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US steel trade deficit tumbles in 2013

Keywords: Tags  U.S. trade, copper, steel, aluminum, scrap, Alliance for American Manufacturing, Scott Paul, Corinna Petry


CHICAGO — The U.S. iron and steel mill products trade deficit slid in 2013 from the previous year as metalliferous ores and scrap, copper and other nonferrous metals all fell, analysis of the latest U.S. Bureau of Economic Analysis data show.

The iron and steel mill product trade deficit stood at $7.02 billion in 2013, down 18.5 percent from $8.62 billion a year earlier.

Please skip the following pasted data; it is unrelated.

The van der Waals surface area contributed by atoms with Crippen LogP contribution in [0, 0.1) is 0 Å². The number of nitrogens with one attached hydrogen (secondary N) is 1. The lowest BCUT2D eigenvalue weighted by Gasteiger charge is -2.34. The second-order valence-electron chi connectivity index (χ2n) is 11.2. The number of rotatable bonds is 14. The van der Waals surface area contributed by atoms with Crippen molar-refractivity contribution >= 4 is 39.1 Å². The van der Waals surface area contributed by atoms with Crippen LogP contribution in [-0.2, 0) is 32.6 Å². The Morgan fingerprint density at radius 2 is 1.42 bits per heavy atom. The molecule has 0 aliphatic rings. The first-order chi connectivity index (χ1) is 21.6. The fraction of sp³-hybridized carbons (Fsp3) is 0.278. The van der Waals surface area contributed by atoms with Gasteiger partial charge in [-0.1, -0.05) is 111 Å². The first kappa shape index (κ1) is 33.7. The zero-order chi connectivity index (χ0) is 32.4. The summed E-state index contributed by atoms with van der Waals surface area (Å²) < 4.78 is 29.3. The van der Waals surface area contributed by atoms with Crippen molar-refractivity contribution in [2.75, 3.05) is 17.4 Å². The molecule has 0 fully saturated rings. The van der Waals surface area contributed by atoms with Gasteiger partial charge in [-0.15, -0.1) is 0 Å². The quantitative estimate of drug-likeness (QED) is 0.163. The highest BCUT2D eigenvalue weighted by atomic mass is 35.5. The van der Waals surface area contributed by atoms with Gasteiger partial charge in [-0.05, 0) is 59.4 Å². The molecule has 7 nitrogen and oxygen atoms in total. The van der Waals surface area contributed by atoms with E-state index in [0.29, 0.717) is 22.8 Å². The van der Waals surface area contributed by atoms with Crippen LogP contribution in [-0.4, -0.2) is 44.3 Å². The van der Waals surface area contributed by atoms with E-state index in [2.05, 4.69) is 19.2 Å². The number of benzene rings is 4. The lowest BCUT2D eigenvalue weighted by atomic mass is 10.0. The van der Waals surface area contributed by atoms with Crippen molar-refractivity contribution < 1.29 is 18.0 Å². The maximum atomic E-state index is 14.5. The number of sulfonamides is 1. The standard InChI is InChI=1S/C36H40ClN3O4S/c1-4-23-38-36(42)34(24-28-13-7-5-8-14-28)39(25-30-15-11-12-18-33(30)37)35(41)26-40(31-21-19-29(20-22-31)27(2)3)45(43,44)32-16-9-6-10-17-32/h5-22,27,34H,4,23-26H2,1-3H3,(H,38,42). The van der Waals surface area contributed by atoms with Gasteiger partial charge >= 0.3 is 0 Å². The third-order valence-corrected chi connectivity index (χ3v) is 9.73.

The copper trade surplus sank 19.7 percent to $2.35 billion from $2.93 billion in 2012; and metalliferous ores and metal scrap logged a trade surplus to $17.62 billion, down 7.1 percent from $18.96 billion.

Exports of aluminum and alumina rose 0.4 percent for the year, while exports of bauxite and aluminum fell 4.3 percent from 2012.

Total U.S. exports of $2.27 billion and imports of $2.74 billion resulted in a goods and services deficit of $471.5 billion, off 11.8 percent from $534.7 billion in 2012.

"The trade deficit is more than a number. It represents a shrinking middle class, fewer good job opportunities, and further proof that our economic policies—including a lack of enforcement of existing trade laws—contribute to outsourcing," according to Scott Paul, president of the Alliance for American Manufacturing, which represents the metals industry and labor.



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